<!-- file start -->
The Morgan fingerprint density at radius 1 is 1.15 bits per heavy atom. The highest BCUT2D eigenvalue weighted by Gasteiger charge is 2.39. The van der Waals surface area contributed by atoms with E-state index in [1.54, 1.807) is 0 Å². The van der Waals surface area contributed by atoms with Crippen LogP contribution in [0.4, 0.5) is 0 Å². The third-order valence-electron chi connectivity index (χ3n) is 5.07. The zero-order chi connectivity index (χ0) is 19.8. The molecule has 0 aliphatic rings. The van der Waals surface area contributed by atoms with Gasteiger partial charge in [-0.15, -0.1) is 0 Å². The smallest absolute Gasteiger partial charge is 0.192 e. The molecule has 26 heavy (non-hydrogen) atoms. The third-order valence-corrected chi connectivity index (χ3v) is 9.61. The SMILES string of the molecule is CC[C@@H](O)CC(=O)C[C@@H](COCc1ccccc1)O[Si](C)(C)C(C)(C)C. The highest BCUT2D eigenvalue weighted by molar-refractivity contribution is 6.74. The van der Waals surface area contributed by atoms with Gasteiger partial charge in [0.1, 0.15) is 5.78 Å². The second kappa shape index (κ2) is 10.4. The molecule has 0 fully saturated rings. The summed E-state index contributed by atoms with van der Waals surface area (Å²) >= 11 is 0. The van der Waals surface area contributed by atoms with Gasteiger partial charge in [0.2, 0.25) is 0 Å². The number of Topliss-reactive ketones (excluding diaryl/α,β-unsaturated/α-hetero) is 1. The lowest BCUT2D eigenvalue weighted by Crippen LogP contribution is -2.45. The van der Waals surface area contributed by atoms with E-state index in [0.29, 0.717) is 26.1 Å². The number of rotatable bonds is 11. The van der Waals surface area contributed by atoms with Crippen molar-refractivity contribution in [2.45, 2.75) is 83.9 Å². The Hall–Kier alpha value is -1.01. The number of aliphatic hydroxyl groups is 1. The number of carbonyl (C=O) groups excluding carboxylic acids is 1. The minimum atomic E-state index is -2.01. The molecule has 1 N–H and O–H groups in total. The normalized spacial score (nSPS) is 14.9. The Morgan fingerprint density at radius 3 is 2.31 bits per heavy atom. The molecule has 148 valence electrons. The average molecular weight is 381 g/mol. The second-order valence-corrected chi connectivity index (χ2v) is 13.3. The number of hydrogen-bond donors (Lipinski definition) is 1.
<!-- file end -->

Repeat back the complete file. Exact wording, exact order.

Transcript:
The Morgan fingerprint density at radius 1 is 1.15 bits per heavy atom. The highest BCUT2D eigenvalue weighted by Gasteiger charge is 2.39. The van der Waals surface area contributed by atoms with E-state index in [1.54, 1.807) is 0 Å². The van der Waals surface area contributed by atoms with Crippen LogP contribution in [0.4, 0.5) is 0 Å². The third-order valence-electron chi connectivity index (χ3n) is 5.07. The zero-order chi connectivity index (χ0) is 19.8. The molecule has 0 aliphatic rings. The van der Waals surface area contributed by atoms with Gasteiger partial charge in [-0.15, -0.1) is 0 Å². The smallest absolute Gasteiger partial charge is 0.192 e. The molecule has 26 heavy (non-hydrogen) atoms. The third-order valence-corrected chi connectivity index (χ3v) is 9.61. The SMILES string of the molecule is CC[C@@H](O)CC(=O)C[C@@H](COCc1ccccc1)O[Si](C)(C)C(C)(C)C. The highest BCUT2D eigenvalue weighted by molar-refractivity contribution is 6.74. The van der Waals surface area contributed by atoms with Gasteiger partial charge in [0.1, 0.15) is 5.78 Å². The second kappa shape index (κ2) is 10.4. The molecule has 0 fully saturated rings. The summed E-state index contributed by atoms with van der Waals surface area (Å²) >= 11 is 0. The van der Waals surface area contributed by atoms with Gasteiger partial charge in [0.2, 0.25) is 0 Å². The number of Topliss-reactive ketones (excluding diaryl/α,β-unsaturated/α-hetero) is 1. The lowest BCUT2D eigenvalue weighted by Crippen LogP contribution is -2.45. The van der Waals surface area contributed by atoms with E-state index in [0.29, 0.717) is 26.1 Å². The number of rotatable bonds is 11. The van der Waals surface area contributed by atoms with Crippen molar-refractivity contribution in [2.45, 2.75) is 83.9 Å². The Hall–Kier alpha value is -1.01. The number of aliphatic hydroxyl groups is 1. The number of carbonyl (C=O) groups excluding carboxylic acids is 1. The minimum atomic E-state index is -2.01. The molecule has 1 N–H and O–H groups in total. The normalized spacial score (nSPS) is 14.9. The Morgan fingerprint density at radius 3 is 2.31 bits per heavy atom. The molecule has 148 valence electrons. The average molecular weight is 381 g/mol. The second-order valence-corrected chi connectivity index (χ2v) is 13.3. The number of hydrogen-bond donors (Lipinski definition) is 1.